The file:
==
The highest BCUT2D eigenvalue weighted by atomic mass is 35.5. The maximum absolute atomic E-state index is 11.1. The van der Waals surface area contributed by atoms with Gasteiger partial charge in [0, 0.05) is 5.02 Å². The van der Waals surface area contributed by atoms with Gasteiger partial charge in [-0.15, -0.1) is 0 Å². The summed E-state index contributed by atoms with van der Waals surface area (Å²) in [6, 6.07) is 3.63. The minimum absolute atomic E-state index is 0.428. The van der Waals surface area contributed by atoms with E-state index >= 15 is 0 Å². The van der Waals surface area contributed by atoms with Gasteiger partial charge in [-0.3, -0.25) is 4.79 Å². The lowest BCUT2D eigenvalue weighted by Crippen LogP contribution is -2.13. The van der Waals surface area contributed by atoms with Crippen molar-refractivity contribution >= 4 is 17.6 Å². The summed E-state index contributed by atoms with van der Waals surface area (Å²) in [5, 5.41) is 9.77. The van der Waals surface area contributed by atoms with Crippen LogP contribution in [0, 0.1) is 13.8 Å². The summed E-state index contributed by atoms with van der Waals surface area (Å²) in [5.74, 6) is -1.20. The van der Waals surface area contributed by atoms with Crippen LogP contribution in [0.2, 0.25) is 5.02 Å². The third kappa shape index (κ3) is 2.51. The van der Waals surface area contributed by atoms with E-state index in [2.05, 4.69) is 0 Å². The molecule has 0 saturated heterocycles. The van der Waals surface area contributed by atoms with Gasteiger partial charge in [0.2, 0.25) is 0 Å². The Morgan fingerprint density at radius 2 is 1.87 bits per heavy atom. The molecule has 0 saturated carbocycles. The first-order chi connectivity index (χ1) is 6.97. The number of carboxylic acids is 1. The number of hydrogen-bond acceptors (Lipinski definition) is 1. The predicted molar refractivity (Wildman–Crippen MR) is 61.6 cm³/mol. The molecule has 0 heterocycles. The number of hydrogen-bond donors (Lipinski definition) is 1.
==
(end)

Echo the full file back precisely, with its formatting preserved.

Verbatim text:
The highest BCUT2D eigenvalue weighted by atomic mass is 35.5. The maximum absolute atomic E-state index is 11.1. The van der Waals surface area contributed by atoms with Gasteiger partial charge in [0, 0.05) is 5.02 Å². The van der Waals surface area contributed by atoms with Gasteiger partial charge in [-0.15, -0.1) is 0 Å². The summed E-state index contributed by atoms with van der Waals surface area (Å²) in [6, 6.07) is 3.63. The minimum absolute atomic E-state index is 0.428. The van der Waals surface area contributed by atoms with E-state index >= 15 is 0 Å². The van der Waals surface area contributed by atoms with Gasteiger partial charge in [-0.3, -0.25) is 4.79 Å². The lowest BCUT2D eigenvalue weighted by Crippen LogP contribution is -2.13. The van der Waals surface area contributed by atoms with Crippen molar-refractivity contribution >= 4 is 17.6 Å². The summed E-state index contributed by atoms with van der Waals surface area (Å²) in [5, 5.41) is 9.77. The van der Waals surface area contributed by atoms with Crippen LogP contribution in [0, 0.1) is 13.8 Å². The summed E-state index contributed by atoms with van der Waals surface area (Å²) in [5.74, 6) is -1.20. The van der Waals surface area contributed by atoms with Crippen LogP contribution in [0.2, 0.25) is 5.02 Å². The third kappa shape index (κ3) is 2.51. The van der Waals surface area contributed by atoms with E-state index in [2.05, 4.69) is 0 Å². The molecule has 0 saturated heterocycles. The van der Waals surface area contributed by atoms with Gasteiger partial charge in [0.2, 0.25) is 0 Å². The Morgan fingerprint density at radius 2 is 1.87 bits per heavy atom. The molecule has 0 saturated carbocycles. The first-order chi connectivity index (χ1) is 6.97. The number of carboxylic acids is 1. The number of hydrogen-bond acceptors (Lipinski definition) is 1. The predicted molar refractivity (Wildman–Crippen MR) is 61.6 cm³/mol. The molecule has 0 heterocycles. The number of hydrogen-bond donors (Lipinski definition) is 1.